The Upside of Unrequited \\ Spoiler-Free Review

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The Upside of Unrequited Title: The Upside of Unrequited

Author: Becky Albertalli

Publisher: Balzer + Bray

Genre: Contemporary

Format: Hardcover (Owlcrate edition)

Spoiler Review: GoodReads

Seventeen-year-old Molly Peskin-Suso knows all about unrequited love—she’s lived through it twenty-six times. She crushes hard and crushes often, but always in secret. Because no matter how many times her twin sister, Cassie, tells her to woman up, Molly can’t stomach the idea of rejection. So she’s careful. Fat girls always have to be careful.

Then a cute new girl enters Cassie’s orbit, and for the first time ever, Molly’s cynical twin is a lovesick mess. Meanwhile, Molly’s totally not dying of loneliness—except for the part where she is. Luckily, Cassie’s new girlfriend comes with a cute hipster-boy sidekick. Will is funny and flirtatious and just might be perfect crush material. Maybe more than crush material. And if Molly can win him over, she’ll get her first kiss and she’ll get her twin back.

There’s only one problem: Molly’s coworker Reid. He’s an awkward Tolkien superfan, and there’s absolutely no way Molly could fall for him. Right?

Warning: reading this book can and will make you crave cookie dough

Seriously though. I don’t think there’s ever been a book that’s made me drool before.

I wanted a quick book to pass the time, and I made a good choice by reaching for The Upside of Unrequited. It was fun! It was easy! And it made me so incredibly freaking mad!

…so let’s talk about that.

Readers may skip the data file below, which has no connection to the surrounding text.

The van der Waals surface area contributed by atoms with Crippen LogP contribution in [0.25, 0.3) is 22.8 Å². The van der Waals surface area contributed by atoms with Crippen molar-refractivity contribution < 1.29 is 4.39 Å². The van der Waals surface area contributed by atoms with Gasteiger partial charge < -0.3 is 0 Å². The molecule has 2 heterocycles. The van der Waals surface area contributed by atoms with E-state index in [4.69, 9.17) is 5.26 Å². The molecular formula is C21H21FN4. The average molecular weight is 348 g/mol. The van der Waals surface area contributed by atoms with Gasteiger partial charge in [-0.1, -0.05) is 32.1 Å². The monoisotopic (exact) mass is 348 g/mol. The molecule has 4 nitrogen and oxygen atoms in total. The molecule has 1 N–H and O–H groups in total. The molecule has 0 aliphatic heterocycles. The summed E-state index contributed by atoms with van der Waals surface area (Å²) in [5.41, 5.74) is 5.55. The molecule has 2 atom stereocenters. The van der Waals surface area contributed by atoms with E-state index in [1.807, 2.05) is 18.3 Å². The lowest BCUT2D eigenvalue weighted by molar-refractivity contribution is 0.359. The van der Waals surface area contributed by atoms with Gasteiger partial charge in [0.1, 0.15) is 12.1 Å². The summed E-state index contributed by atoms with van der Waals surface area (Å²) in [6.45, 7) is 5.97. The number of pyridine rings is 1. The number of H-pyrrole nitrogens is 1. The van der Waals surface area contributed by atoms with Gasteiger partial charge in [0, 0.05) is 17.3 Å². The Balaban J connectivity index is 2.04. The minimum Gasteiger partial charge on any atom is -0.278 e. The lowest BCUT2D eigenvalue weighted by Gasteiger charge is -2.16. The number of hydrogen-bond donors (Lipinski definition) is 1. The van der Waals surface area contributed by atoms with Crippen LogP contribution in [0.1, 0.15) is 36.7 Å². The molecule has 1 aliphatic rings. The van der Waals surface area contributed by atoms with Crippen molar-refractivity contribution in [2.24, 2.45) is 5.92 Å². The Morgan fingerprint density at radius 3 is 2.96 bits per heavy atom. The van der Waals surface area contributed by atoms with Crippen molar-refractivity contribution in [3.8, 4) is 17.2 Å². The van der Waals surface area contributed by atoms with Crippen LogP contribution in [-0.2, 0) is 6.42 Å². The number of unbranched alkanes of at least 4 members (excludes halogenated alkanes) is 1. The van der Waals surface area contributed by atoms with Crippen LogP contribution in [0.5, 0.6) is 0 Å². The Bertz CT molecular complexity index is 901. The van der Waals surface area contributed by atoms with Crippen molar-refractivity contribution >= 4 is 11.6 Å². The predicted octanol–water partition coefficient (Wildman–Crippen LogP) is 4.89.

Molly (our MC): She’s artsy, funny, relatable and honest. However, she has a certain type of personality that grates on my nerves: she’s just so nice, to the point where she doesn’t allow herself to be mad, or to hold others accountable. This is a personal pet peeve of mine, mainly because I’ve spent a lot of my life learning not to be an emotional doormat.

The good thing is, this only annoyed me occasionally.

Cassie: Molly’s twin. Cassie reminded me of my sister. My sister is six years older than I am, and we have a lot of issues. And so the fact that Cassie acted like her, and Molly said nothing, really annoyed me.

Cassie was incredibly hypocritical – and even makes Molly feel like the one at fault. And when Molly tried to say something? Cassie didn’t get it – and never said sorry. And Molly, being the “nice” one, let her go. All Cassie said was “I’ve got problems, and I’ve got insecurities” and never acknowledged Molly. 

Reid: I had heard people gush about Reid before, but I wasn’t sure I’d like him as much as others. I can now say that I do! He’s so geeky and the Tolkien references were appreciated!

Will, Olivia and Abbey (hello, Simon Vs. references) were all great, and Mina! I think it’s the first time I’ve ever read a character call themselves pansexual openly, and it made me so happy!

The story was semi-typical – but it had a lot more depth and diversity.

The one thing that threw me was the focus on sex and that…that’s the whole point of having a significant other?

I mean, maybe I’m the odd one out, or this is some public school thing I just don’t understand…but this just doesn’t make sense to me. Like, you date someone because you’re interested in them. It’s literally the modern-day equivalent of courting, right?

I don’t know, it just seems really weird to me, and since that was a big theme in this book it threw off my reading experience.                                                            

DSCN6569I really liked the parents. Patty was just the best – and her mom! She’s such a typical Jewish mother! I loved it! 

The focus on sisters was nice, even when they both got on my nerves. And as I said, these characters are incredibly realistic.

Overall, I preferred Simon vs., but Becky Albertalli still shines in the contemporary genre. Her books are always quick and incredibly diverse, and the characters are almost perfect! (in a writing sense, anyway)

Final Rating: 3.75\5

If you like contemporaries, diversity in contemporaries or relatable characters, you would like this book. However, if you’re not a fan of the contemporary genre then try Simon vs. The Homo Sapiens Agenda. You’ll thank me later.

Have you read The Upside of Unrequited?

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